The Bible clearly teaches that God hears the prayers of His children. But it is equally clear that all prayers are not always answered as the one praying may wish. The apostle Paul prayed three times that something he called "a thorn in the flesh" might be removed from him, but God answered: "My grace is sufficient for you" (2 Corinthians 12:7-9).
James taught that some prayers are not answered because the one praying asks for the wrong reasons (James 4:3; see also 1:5-8). John wrote: "This is the confidence we have in Him, that if we ask anything according to His will, He hears us" (1 John 5:14).
It is a mistake to take a single passage of Scripture about prayer and assume that the passage contains the whole of what the New Testament teaches on the subject. That God cares for His children is a very positive New Testament doctrine (1 Peter 5:7). However, caring for us and always, without exception, responding to our prayers exactly as we request are not equal to each other. The apostle John was present when Jesus said: "Ask, and it shall be given you" (Matthew 7:7). But the apostle's statement cited above evidences that he did not understand Jesus' statement to be unconditional.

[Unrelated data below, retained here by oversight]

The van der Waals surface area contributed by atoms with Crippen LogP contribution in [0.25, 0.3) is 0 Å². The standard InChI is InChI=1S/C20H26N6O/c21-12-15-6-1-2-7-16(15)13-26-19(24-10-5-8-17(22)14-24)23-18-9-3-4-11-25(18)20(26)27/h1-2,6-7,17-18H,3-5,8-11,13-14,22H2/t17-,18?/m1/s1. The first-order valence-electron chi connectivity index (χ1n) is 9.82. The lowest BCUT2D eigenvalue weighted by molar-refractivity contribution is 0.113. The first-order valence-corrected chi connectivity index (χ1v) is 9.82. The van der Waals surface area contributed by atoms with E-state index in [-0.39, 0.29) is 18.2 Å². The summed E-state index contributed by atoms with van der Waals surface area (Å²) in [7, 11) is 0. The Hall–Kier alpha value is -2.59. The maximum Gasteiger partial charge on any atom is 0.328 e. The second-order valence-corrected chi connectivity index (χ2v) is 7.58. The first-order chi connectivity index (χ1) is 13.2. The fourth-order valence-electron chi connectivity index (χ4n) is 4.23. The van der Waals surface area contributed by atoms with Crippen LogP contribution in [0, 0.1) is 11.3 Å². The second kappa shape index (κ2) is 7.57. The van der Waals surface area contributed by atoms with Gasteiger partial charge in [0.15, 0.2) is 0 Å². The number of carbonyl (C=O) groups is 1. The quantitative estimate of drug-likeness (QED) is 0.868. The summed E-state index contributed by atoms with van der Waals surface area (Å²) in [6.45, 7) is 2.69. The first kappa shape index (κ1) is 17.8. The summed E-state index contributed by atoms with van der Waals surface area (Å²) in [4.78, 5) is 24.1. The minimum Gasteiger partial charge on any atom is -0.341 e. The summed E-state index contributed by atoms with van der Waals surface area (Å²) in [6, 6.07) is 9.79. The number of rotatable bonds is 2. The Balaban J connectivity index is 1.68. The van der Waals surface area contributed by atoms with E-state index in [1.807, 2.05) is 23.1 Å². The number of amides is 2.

Faith in prayer is always placed in God, never in its own sincerity and devotion. Our vision is too limited and our knowledge too inadequate to always know what is best for us. We do not always know, even with regard to the simple things of life, what should be done. Removing the will of God from prayer is to take away the unlimited wisdom, the perfect knowledge, and the unrestricted foresight that belongs to Him alone. Such removal should not be the wish of any Christian.